• Military records: These records are a wonderful and abundant source for your research. Hedgecock suggested that you “Look at the context these records provide because they also provide what the military occupation was, where they were. You can sometimes even find postcards and letters written by the other service people.… So military records are a great place for [social] and historical context.”
  • Maps: Using old physical maps and modern GPS maps such as Google can be a very complimentary way to learn about an area and how it has changed over the years. Hedgecock’s favorite maps are Sanborn Fire Insurance maps, which are available online at the Library of Congress for many U.S. cities. These maps show the outline of building structures and are color coded by building use. This can be a great way to build context surrounding your ancestor’s life.
  • Plat or land survey maps: These can be available in many countries. They will show property lines but not building structures.
  • Immigration lists and ship manifests: As you research these documents, Hedgecock suggests that you “look beyond the first page in the names. Look at the context—put that voyage in the context of history. Did your ancestors travel steerage? Did they go first class? How long was the voyage, and what time of year did they take it? What kind of ship was it? And look at the fellow passengers.” You may even consider looking for local newspapers announcing the arrival of the ship.
  • Research wiki: This is a great online resource worth checking out.
  • Local community sources: These sources are nearly endless. Look for your local historical and genealogical societies, community and family history libraries, genealogical societies, etc. There are even Facebook groups you can join.
  • Museums: A museum is a great place to build context for your story. For example, Hedgecock shared that in the Detroit area there is a museum that shows what an 1890s kitchen looks like. You never know what you might learn.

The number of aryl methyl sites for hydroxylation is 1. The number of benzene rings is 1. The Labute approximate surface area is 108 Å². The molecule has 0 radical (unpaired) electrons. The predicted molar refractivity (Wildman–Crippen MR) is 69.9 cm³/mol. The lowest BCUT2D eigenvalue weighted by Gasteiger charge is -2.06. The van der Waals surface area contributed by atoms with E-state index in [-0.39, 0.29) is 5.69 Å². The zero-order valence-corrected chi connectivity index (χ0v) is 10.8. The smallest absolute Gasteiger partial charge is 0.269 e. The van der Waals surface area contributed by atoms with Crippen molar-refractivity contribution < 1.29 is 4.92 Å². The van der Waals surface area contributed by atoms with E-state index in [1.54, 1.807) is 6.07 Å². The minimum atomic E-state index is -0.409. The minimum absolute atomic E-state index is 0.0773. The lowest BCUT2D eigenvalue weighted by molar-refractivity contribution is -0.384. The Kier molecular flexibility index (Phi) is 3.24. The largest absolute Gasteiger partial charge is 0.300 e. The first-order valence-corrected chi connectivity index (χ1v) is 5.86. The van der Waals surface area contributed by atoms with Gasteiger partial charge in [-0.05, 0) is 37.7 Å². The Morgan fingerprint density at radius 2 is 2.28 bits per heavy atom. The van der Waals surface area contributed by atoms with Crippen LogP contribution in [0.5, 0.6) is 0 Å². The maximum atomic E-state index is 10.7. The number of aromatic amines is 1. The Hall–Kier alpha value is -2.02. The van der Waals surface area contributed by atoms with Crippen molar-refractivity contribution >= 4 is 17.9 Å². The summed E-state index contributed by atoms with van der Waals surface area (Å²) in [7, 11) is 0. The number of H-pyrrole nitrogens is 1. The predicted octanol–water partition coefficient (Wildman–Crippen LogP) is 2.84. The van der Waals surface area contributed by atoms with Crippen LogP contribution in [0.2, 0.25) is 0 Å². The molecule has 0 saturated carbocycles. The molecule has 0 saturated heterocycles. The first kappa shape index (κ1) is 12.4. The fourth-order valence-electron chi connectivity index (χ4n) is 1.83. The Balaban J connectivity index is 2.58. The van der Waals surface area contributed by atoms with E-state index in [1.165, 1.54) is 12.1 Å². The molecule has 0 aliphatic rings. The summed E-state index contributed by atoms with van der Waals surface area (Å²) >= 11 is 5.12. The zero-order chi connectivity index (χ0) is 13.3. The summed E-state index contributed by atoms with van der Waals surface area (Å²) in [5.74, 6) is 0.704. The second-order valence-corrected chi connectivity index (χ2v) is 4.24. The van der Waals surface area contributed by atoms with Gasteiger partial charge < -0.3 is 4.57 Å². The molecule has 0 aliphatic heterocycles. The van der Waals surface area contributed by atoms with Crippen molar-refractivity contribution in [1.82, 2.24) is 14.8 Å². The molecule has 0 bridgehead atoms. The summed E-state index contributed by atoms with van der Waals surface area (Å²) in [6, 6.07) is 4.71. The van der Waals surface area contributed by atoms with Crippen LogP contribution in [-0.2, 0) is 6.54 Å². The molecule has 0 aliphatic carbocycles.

• City directories: These resources occasionally have biographical sketches in the beginning. You might also be able to gather subtle information from advertisements included in the directory.
  • School yearbooks: What activities did your grandparents participate in when they were in high school?
  • Church minutes: Were your ancestors churchgoers? Some religious denominations keep wonderful records.
  • Institutions: You may check the records of institutions such as universities. Hedgecock mentioned the Library of Science, the British Museum, and the Library of Congress.
  • Blogs: According to Hedgecock there are well over 3,000 blogs providing helpful genealogical information. Have a look at the website

After you’ve gathered enough information to build up the context of your ancestor’s life, take a closer look at the details. Hedgecock suggests that you “look for details that orient readers in place, in time, and in history. We want to look for descriptive details about people and places. And of course, we want to find little things or big things that engage our reader’s curiosity, [and] engage their emotions.”

There are so many reasons to tackle writing family history stories, and everything you need is practically at your fingertips. Start creating stories today that will be cherished for generations to come.

Linda Clyde